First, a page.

Erdogan offers to mediate between Ukraine, Russia amid rising tensions

(Update 1: Changes headline, lede, adds details on Turkey, Ukraine talks)

Kiev, Feb 3 (EFE).- Turkish president Recep Tayyip Erdoğan on Thursday offered himself as mediator between Ukraine and Russia in a bid to ease tensions caused by a buildup of Russian troops on its border with Ukraine.

“Turkey is ready to do its part to resolve the crisis between two friendly countries that it neighbours in the Black Sea. I said during talks again that we could happily host a summit at the leaders’ level, or host technical-level discussions,” Erdogan told reporters after talks with his Ukrainian counterpart Volodymyr Zelenskyy in Kiev.

Western allies fear a Russian attack may be imminent as Moscow has amassed 100,000 troops on the border with Ukraine in recent months.

The Kremlin has denied it is plotting an invasion.

NATO Secretary-General Jens Stoltenberg warned on Thursday that the buildup of Russian troops was the largest since the Cold War.

“Over the last days we have seen a significant movement of Russian military forces into Belarus. This is the biggest Russian deployment there since the Cold War,” the NATO chief told reporters at the Alliance’s headquarters in Brussels.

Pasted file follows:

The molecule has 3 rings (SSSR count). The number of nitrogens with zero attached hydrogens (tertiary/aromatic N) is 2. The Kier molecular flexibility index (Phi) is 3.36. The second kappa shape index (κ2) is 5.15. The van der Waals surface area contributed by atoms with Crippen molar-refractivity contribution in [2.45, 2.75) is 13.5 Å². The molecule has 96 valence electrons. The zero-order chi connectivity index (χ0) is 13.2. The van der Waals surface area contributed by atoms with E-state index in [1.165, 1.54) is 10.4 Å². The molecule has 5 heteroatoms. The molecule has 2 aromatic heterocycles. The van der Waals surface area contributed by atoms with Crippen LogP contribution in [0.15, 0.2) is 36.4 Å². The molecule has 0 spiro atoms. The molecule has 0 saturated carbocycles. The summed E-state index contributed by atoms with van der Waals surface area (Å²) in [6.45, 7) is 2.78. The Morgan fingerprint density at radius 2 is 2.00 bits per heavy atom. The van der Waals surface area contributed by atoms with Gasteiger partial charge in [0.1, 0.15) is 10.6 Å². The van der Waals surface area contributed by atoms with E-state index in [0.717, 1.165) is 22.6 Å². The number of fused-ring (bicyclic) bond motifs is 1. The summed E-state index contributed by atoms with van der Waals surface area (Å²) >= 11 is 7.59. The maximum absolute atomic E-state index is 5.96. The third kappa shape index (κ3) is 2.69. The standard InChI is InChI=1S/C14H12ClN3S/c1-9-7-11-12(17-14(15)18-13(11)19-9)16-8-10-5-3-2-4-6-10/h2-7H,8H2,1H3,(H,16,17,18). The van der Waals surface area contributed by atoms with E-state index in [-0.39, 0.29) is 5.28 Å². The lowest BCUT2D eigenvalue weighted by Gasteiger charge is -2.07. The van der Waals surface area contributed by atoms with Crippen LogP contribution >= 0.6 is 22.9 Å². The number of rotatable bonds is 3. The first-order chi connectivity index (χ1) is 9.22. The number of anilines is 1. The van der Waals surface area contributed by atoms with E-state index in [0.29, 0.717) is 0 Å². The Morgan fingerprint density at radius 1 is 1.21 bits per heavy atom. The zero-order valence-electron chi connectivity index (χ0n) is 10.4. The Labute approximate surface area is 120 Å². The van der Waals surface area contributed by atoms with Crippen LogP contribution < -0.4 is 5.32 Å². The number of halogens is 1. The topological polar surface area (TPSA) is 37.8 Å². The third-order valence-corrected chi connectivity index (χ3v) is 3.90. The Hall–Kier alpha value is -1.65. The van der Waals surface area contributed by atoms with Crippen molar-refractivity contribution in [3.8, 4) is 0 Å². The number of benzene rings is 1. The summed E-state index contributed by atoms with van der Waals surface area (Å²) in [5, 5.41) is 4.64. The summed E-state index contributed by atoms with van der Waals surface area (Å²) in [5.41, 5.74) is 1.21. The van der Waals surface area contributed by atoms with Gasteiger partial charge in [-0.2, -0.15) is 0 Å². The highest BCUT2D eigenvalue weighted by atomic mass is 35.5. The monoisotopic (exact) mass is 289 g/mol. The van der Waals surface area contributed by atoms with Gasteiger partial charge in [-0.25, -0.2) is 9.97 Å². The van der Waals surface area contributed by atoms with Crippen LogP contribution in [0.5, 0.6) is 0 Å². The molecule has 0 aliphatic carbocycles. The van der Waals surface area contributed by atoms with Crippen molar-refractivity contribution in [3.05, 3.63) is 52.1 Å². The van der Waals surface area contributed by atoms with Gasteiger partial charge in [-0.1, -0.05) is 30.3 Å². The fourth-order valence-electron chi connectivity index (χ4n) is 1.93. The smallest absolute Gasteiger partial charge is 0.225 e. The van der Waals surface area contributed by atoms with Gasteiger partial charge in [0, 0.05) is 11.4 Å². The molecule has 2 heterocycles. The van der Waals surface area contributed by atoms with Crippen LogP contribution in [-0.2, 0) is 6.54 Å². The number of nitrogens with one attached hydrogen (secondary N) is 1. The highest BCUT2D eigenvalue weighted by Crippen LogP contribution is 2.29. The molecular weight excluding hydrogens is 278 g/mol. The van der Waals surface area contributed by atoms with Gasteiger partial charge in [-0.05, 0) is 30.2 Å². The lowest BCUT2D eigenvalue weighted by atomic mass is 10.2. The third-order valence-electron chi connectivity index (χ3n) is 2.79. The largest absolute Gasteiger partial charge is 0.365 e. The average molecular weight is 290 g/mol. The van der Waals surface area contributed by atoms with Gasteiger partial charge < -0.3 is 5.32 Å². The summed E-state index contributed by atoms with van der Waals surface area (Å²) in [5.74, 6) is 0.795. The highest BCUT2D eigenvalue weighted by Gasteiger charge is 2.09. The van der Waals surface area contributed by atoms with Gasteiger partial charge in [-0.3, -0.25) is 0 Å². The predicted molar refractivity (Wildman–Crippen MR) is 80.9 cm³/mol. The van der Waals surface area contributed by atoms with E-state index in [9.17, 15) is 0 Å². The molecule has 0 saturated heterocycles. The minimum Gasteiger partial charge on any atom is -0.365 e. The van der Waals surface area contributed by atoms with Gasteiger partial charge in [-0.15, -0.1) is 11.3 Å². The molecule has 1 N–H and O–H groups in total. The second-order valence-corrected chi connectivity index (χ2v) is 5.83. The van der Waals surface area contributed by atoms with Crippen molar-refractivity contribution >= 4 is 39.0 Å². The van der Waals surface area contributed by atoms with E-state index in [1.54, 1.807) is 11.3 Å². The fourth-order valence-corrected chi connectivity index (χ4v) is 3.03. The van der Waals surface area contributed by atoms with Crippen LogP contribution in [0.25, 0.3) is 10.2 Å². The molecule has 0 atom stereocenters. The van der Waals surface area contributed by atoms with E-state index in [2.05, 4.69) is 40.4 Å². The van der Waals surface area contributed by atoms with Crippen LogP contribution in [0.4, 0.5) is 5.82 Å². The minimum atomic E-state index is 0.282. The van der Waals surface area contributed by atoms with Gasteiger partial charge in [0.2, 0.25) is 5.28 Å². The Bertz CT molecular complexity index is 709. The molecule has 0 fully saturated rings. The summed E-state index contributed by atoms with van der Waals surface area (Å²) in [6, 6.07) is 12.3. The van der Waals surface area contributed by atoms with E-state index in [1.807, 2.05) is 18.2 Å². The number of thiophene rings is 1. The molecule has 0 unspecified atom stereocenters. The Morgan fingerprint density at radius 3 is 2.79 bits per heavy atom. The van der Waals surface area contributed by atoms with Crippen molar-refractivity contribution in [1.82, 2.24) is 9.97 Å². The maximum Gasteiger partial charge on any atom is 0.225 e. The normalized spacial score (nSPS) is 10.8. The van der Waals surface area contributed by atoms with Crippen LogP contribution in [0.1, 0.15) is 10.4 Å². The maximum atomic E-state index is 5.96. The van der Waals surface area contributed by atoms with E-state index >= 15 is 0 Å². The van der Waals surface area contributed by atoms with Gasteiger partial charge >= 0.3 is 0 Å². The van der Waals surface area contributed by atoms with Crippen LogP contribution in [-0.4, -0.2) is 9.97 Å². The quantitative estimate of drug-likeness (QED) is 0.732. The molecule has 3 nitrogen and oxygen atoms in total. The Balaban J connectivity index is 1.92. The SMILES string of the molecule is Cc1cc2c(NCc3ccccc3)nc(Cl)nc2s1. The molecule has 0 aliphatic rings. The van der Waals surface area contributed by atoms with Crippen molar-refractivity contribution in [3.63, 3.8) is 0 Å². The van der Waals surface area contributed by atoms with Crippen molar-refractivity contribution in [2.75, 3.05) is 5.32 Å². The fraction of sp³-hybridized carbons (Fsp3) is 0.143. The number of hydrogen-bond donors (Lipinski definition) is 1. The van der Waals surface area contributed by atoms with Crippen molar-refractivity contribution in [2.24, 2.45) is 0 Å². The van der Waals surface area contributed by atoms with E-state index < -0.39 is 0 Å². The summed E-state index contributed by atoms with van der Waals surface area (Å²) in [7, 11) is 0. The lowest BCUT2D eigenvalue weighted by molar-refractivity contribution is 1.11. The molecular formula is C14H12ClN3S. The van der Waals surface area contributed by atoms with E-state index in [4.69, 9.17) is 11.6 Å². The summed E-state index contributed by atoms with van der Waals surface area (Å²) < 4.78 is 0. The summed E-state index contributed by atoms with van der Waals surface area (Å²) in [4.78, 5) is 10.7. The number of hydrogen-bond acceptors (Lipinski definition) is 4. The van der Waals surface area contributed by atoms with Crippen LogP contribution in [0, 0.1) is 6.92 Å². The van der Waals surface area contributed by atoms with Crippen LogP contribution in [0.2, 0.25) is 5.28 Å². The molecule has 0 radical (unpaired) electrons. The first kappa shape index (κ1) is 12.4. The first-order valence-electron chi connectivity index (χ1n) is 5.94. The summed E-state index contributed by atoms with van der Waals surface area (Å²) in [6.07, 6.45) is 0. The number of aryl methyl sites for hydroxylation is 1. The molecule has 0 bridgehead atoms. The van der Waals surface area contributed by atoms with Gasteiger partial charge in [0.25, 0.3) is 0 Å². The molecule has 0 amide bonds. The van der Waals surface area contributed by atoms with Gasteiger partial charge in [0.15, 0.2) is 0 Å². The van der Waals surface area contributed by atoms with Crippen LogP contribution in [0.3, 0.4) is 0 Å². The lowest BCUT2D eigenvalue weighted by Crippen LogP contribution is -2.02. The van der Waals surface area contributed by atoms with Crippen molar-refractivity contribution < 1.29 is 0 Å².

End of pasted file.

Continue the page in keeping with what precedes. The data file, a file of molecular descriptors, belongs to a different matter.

He added that “a wide range of modern military capabilities” had been deployed in Belarus “combined with Russia’s annual nuclear forces exercise expected to take place this month.”

Moscow and Minsk have agreed to hold joint military drills between 10-20 February.

“NATO continues to call on Russia to de-escalate. Any further Russian aggression would have severe consequences and carry a heavy price,” Stoltenberg warned.

The Norwegian politician said that NATO was willing to engage in a “meaningful dialogue” with Moscow and that it has already sent written proposals to Russia and “allies were committed to finding a political solution to the crisis.”

On Wednesday, the United States said it would deploy an additional 3,000 troops to Germany, Poland and Romania amid an escalation of tensions.

Stoltenberg welcomed the move and said it was “a powerful signal of US commitment.”

Moscow condemned the US decision to send extra troops and said it was a “destructive step” that would heighten tensions and reduce the scope of diplomacy and political dialogue. EFE


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